The Musician's Writing Process | Part 1

November 25, 2020

When you’re approaching composing something for the first time, the process of getting from the initial idea right through to finished product can be rather daunting. What do you do first? How do you develop ideas and should you create a basic structure before you move on? Do you plan the themes or harmony first? And when do you start arranging?

These are just some of the many questions people often have when composing. Whilst I can’t give someone a specific process or algorithm that can apply to every composing situation, we can outline an “archetypal” approach that will help beginners work more efficiently and experienced composers tweak, compare and reflect on their own process.

Whatever your level, this is not prescriptive. Once you have a good picture of this ‘typical’ process, you can skip bits and do it all in your own way and order. It’s important to remain in flow and responding to own creative impulse. This approach is here for when you get stuck.

This post will cover the first four stages:

Stage 1: Research
Stage 2: Build a Soundboard
Stage 3: Sketch
Stage 4: Setup & Plan
Stage 5: The Write-Edit Loop
Stage 6: Arrange
Stage 7: Produce
Stage 8: Get Feedback


So why do we need a “pipeline”?

Think about the complexity in the production of any kind of product. There are many stages of preparation, handovers, polishing and approval. There are numerous people that work on a product throughout its production lifetime. Let’s use a ridiculously simplified analogy of building a house as an analogy, as it’s something we all appreciate has a process and doesn’t get done immediately!

  1. Architects design
  2. Project managers plan
  3. Resources are sourced
  4. Foundations laid
  5. Structure built
  6. Roof put on
  7. Inner workings added
  8. Cladding added
  9. Windows put in
  10. Interior decorated

At any one point throughout this project’s lifetime, there are different people working on it doing different jobs. In other words, there are people with different ‘roles’, who specialise in that particular area.

The Roles of a Composer/Producer

In the building of a house, it would obviously be really ineffective to get one person or one type of contractor to do all of the stages of the project.

As working composers/producers – however, this is exactly what we do. We may not do all of them, but very often we wear all the hats. We research, plan, sketch, write, arrange, edit, produce and market our projects from beginning to end. Even though it’s nothing like the complexity of building a house, it can get a bit overwhelming.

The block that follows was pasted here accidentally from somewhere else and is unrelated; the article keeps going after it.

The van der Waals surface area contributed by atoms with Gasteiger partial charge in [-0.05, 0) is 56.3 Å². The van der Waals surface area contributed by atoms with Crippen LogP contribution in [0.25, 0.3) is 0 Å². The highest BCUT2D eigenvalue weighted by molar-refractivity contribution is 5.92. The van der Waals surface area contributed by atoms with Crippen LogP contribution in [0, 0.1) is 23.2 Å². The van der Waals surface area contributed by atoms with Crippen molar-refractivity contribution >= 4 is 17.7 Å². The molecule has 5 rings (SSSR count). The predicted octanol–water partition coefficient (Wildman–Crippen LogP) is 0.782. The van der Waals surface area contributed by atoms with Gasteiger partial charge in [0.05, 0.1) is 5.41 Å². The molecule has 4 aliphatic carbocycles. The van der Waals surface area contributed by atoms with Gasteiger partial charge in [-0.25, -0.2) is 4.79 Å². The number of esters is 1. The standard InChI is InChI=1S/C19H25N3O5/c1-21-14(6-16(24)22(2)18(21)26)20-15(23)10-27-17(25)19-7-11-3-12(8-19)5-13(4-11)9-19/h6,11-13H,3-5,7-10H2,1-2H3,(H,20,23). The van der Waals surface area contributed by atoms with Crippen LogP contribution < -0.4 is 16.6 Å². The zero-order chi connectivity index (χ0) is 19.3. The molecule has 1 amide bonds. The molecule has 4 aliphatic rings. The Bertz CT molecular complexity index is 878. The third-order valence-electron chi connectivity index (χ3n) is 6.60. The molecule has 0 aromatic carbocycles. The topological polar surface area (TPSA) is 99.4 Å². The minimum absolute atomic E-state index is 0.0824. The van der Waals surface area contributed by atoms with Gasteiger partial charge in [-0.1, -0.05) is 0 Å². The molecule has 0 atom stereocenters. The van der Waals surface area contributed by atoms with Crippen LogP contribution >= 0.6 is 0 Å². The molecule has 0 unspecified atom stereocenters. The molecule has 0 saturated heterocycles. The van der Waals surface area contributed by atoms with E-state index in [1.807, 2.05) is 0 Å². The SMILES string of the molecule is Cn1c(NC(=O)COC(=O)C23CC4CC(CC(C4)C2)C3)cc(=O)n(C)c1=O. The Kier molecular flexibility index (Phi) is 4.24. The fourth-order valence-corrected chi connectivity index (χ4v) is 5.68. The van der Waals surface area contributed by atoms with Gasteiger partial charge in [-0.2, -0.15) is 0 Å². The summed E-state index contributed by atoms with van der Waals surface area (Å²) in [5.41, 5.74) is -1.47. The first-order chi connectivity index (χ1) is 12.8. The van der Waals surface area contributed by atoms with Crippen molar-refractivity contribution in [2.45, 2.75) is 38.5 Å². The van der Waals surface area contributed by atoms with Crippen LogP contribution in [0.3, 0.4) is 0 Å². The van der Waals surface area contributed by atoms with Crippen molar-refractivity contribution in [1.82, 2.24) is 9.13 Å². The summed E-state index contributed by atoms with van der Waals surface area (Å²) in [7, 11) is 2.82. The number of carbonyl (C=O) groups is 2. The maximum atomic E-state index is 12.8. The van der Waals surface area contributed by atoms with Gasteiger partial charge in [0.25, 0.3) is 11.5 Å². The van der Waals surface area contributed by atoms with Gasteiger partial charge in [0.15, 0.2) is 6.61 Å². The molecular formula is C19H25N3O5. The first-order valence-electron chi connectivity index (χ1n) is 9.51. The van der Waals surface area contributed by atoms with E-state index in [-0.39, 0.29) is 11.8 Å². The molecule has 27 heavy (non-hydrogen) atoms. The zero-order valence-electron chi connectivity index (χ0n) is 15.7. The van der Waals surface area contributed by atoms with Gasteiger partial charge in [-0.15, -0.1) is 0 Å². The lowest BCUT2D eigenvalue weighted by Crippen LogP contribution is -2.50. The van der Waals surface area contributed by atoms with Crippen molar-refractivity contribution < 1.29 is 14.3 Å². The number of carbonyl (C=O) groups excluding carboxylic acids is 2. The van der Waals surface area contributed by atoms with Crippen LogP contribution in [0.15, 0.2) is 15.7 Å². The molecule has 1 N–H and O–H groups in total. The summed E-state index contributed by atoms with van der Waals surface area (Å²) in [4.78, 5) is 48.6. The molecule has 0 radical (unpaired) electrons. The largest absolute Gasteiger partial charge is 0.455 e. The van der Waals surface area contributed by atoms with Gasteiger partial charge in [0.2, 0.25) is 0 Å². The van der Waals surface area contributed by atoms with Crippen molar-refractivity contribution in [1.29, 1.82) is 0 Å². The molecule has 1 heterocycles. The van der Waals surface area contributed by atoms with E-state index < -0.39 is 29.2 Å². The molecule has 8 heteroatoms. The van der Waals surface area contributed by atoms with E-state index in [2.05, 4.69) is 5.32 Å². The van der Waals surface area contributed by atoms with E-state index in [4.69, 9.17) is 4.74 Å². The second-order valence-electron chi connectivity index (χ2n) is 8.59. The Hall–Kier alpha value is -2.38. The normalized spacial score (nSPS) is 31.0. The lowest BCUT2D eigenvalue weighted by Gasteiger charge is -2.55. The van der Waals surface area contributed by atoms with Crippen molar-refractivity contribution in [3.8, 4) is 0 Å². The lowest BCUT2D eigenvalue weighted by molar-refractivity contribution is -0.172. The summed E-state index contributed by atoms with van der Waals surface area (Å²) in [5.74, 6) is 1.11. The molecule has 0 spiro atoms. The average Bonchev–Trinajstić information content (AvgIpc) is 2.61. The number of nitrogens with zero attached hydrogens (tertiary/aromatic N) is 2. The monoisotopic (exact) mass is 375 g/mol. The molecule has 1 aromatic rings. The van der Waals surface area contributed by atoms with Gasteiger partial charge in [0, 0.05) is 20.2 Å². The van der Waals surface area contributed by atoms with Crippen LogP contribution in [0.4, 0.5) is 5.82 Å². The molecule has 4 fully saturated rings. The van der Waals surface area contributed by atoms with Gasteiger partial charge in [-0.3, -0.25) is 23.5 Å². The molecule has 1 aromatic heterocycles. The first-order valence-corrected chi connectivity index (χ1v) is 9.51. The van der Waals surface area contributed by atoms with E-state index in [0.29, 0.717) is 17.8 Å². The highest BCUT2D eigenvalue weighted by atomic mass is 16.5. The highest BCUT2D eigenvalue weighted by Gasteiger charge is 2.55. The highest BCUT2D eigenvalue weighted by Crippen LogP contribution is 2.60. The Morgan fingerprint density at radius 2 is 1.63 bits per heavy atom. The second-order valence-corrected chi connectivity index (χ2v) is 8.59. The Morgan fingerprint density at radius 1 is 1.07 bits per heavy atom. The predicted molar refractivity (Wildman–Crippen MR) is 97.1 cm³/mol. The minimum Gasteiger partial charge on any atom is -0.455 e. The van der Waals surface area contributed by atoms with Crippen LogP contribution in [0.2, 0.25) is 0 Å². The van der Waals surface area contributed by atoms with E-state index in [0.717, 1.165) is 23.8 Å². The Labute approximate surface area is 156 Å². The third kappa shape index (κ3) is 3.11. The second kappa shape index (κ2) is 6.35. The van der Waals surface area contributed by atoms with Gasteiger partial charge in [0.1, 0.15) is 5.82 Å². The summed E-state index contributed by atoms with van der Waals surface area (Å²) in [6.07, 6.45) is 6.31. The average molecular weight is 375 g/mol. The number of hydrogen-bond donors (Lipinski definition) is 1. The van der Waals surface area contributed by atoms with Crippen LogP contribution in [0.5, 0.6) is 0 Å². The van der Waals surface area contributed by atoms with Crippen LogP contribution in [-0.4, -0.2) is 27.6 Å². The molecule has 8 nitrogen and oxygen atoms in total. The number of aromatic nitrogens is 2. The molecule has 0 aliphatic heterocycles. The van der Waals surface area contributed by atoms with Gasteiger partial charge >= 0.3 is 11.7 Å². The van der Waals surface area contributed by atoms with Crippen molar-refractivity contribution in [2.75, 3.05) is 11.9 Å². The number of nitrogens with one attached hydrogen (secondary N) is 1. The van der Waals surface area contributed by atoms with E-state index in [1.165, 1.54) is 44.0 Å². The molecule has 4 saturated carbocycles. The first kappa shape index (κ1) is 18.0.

Whilst I’m not suggesting that you need to have a team in order to successfully complete a project, we can benefit hugely from borrowing the idea of different roles and inhabit them ourselves throughout the lifetime of the project. They help us focus on doing one thing and doing one thing well.

Here are some of the ones I think are most relevant:

  1. Researcher
  2. Librarian
  3. Sketch artist
  4. Project manager
  5. Architect
  6. Builder
  7. Editor
  8. Arranger
  9. Coach
  10. Producer & Engineer
  11. Marketing

We will get into what these do & are below. Essentially, they are ‘mindsets’ that we must move between to effectively work during our composing. Some are more useful and relevant at the early stages, some in the middle and some at the end. But it’s not always linear.

The key is to think at all times, which archetype am I embodying? Who am I being? And are they the best person to get the job done right now? (For example, you really don't want your pedantic producer/engineer hat on when you're sketching - you'll get lost in compression & reverb settings before you've written anything.)

Let’s get into the pipeline and these roles in more depth.

1) Connect with Inspiration

Archetypes: Researcher & Librarian

Start out inspired, remain connected to inspiration throughout the project and end inspired by an inspirational piece. In other words;

  1. Know what you want to write
  2. Continually move closer to writing it (whilst finding stuff along the way)
  3. Achieve your goal of writing it (or something better)

But sometimes we start writing not knowing what we want to write and sometimes we lose inspiration along the way. Losing inspiration is of course part of composing, in fact, arguably it is composing! But we also need to dispense with the wasteful periods of self-doubt that plague most creative artists. You know, the periods of: